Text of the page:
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Lillian--From what I have observed-His eating habits may have changed due to his dementia, as they seem to go hand in hand. I had several eating problems with my Mom-and it was evaluated by a speech therapist-as to the type of diet she should be on-This possibly may hold true fot your dad. I would contact your nearest chapter of the Alzheimer's Association-to have them point you in the direction of someone who can evaluate the situation-then take it from there. This matter may be easier to resolve than expected.
Best to you and your family~
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what i did with my mom when she wasnt eating very much,was small
amounts of food at a time-with her, the thought of food made her
feel sick-so i just started putting very small portions on her plate-
now she will ask for more- sometimes-- at least she eats.
also, when she wasnt eating ,there were physical problems going on.
she was blocked,and then impacted-so i could understand not wanting to eat.
also, what about a straw? unless u think he might suck in too fast, and
it could make him cough---well, it was just a thought,.\
keep trying and check with the dr- if u trust your dr.
i hope things go better for him--and you.
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Well, my grandmother is closing in on 105, and part of her good health undoubtedly comes from my food selection and preparation.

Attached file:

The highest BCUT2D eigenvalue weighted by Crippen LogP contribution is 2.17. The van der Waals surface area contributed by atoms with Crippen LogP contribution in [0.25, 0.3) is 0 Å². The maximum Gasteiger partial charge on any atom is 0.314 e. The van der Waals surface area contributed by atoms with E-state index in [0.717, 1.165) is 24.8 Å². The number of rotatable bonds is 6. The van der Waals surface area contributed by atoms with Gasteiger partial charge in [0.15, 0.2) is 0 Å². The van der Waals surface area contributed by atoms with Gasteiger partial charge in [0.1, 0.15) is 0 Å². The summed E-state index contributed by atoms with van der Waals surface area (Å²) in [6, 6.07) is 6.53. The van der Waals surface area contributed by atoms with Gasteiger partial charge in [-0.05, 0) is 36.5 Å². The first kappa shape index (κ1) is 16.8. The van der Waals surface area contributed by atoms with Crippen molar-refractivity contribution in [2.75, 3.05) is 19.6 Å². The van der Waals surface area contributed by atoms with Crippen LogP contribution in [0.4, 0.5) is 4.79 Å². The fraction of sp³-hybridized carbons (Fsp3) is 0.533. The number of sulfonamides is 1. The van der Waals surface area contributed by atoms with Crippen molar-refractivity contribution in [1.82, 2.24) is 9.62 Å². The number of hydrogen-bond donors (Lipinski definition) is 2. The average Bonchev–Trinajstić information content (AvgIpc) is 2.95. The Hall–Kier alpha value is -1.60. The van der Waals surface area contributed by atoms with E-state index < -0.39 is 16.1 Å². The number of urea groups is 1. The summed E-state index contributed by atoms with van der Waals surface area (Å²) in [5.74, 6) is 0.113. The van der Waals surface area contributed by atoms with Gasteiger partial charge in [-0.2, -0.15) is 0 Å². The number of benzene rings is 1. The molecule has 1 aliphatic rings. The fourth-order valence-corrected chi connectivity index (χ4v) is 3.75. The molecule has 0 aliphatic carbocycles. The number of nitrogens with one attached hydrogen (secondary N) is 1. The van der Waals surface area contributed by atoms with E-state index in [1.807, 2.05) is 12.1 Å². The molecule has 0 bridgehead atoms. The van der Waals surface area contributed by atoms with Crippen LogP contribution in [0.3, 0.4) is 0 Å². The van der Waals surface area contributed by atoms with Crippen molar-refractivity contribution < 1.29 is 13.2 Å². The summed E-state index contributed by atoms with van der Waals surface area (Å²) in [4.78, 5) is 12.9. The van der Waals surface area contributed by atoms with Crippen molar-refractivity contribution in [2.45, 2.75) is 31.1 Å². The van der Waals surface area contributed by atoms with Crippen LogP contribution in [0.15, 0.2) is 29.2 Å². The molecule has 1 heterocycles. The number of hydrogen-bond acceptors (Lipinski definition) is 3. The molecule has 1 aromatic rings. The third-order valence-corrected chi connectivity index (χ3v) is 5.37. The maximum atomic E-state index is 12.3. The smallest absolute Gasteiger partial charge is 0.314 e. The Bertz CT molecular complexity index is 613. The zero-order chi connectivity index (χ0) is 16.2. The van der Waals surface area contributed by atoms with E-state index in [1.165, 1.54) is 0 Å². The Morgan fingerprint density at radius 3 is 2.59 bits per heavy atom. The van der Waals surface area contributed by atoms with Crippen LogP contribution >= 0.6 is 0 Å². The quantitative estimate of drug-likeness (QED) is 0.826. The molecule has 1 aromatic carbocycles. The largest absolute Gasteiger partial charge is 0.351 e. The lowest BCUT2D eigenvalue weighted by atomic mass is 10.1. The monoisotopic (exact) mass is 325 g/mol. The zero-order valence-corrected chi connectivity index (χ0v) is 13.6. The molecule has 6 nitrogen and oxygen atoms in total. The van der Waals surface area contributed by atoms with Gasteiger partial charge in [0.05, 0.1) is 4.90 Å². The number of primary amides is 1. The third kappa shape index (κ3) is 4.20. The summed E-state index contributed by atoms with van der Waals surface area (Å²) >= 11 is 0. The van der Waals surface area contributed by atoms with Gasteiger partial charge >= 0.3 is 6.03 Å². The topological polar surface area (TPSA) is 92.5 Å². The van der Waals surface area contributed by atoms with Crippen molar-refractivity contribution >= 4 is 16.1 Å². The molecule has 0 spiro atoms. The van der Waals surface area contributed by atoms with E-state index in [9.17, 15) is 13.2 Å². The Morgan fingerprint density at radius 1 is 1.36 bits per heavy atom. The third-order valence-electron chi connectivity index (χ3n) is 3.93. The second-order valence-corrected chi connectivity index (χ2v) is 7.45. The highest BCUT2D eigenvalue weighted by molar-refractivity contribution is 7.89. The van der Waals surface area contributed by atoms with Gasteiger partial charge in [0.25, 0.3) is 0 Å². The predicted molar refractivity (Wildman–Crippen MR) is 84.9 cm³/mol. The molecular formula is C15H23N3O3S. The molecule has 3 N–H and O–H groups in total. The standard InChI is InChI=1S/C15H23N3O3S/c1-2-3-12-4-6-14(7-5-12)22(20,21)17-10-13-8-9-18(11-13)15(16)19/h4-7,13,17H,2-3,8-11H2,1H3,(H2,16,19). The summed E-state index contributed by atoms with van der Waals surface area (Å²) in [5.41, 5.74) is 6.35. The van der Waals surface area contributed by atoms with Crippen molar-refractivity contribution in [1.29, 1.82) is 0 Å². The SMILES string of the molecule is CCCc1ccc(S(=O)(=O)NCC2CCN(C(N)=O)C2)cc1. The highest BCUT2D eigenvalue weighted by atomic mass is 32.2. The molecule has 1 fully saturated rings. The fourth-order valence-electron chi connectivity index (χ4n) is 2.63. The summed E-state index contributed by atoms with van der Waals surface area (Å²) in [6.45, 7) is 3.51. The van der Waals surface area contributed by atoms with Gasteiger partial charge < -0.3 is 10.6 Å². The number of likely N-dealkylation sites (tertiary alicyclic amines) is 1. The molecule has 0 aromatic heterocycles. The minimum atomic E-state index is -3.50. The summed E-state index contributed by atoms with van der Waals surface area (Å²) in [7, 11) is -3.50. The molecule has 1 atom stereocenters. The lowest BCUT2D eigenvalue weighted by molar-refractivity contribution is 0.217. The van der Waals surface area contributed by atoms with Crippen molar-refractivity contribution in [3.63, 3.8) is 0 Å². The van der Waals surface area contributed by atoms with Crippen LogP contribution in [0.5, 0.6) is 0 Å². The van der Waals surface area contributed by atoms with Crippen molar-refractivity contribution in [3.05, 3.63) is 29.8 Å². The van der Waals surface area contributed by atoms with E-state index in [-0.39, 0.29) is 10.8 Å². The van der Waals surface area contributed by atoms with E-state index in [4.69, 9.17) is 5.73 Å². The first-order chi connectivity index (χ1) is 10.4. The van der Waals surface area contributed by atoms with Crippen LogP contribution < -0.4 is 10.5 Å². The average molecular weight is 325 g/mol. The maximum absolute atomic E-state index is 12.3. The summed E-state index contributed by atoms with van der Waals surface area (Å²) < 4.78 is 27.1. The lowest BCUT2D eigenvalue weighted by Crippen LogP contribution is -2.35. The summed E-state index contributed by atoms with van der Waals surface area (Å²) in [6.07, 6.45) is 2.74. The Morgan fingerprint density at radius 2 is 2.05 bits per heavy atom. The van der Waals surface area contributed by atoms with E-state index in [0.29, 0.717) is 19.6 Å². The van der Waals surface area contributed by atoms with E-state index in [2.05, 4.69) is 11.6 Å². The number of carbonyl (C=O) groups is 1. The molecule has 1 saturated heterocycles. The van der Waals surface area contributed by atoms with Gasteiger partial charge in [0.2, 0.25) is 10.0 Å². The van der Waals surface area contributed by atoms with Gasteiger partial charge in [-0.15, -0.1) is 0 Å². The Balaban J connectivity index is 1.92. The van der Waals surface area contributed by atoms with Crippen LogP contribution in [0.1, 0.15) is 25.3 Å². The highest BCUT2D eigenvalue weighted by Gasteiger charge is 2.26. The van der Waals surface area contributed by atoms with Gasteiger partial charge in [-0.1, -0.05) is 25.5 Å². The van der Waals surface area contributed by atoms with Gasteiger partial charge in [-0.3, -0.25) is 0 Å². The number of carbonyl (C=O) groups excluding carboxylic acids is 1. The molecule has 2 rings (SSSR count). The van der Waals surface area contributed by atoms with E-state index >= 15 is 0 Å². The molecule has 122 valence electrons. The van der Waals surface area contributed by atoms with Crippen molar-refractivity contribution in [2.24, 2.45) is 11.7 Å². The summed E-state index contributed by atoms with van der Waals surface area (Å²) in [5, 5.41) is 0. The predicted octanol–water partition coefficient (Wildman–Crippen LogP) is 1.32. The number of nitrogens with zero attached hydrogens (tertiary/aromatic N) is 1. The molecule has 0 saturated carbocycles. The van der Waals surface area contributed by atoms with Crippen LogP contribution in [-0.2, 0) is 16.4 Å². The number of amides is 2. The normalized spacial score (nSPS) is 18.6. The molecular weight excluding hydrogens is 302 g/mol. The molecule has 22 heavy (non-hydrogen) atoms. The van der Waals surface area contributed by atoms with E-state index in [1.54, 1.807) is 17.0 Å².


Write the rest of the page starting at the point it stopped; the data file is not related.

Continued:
If you believe that essential minerals are most assimilable from plant foods as opposed to "colloidal" liquids, tablets, or other factory-produced products, then you should try making your own blended or creamed vegetable soups.

Once I saw the "Barefoot Contessa" state that "all good soups begin with carmelized onions". Whether that is true or not, I usually start that way. Then aparagus, or broccolli, spinach, squash, sometimes some carrot, and so on. Also parsley, fresh or dried.

When I look down at what has been simmering in the pot, I can't believe that "we" are going to eat all that. Served as cooked vegs, it would never happen. But once I add some seasoning - even sometimes a touch of chili powder - and a little sour cream, potatoes or potato flakes, powdered boullion, and apply the immersion blender for a few minutes, it is absolutely great.

We used to like those those V-8 soups, but by comparison they are horrible, and we no longer enjoy them.

Here are some supporting reasons for blended soups that I ripped from a raw food site. (raw or not, same basic reasoning)

a) They are pre-digested
b)Good chewing is a discipline most people have yet to acquire.
c) Blended foods often have a high water concentration.
d) Blended foods are an excellent way to incorporate foods we might not normally want to eat.
h)Blended soups are highly adaptable.

Anyhow, d and h means slipping in a few items the person would not normally accept solo, eg: brussel sprouts.

If I had a robot to prepare this for me on command, I would probably have some variation evey other day. As things stand, it is up to me.

Bottom line tho, is that it can't hurt for you to try it out.
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I think if you give him small portions at a time that should help. Because thats what we do with my mother and if she wants more she'll ask for more.
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Ask your dad's doctor to make a referral to speech therapy for swallowing evaluations. They will be able to determine what his abilities for safe swallowing are and what foods/consistencies he should be consuming. It sounds like he is aspirating solids & fluids into his lungs which puts him a very high risk of choking and pneumonia.
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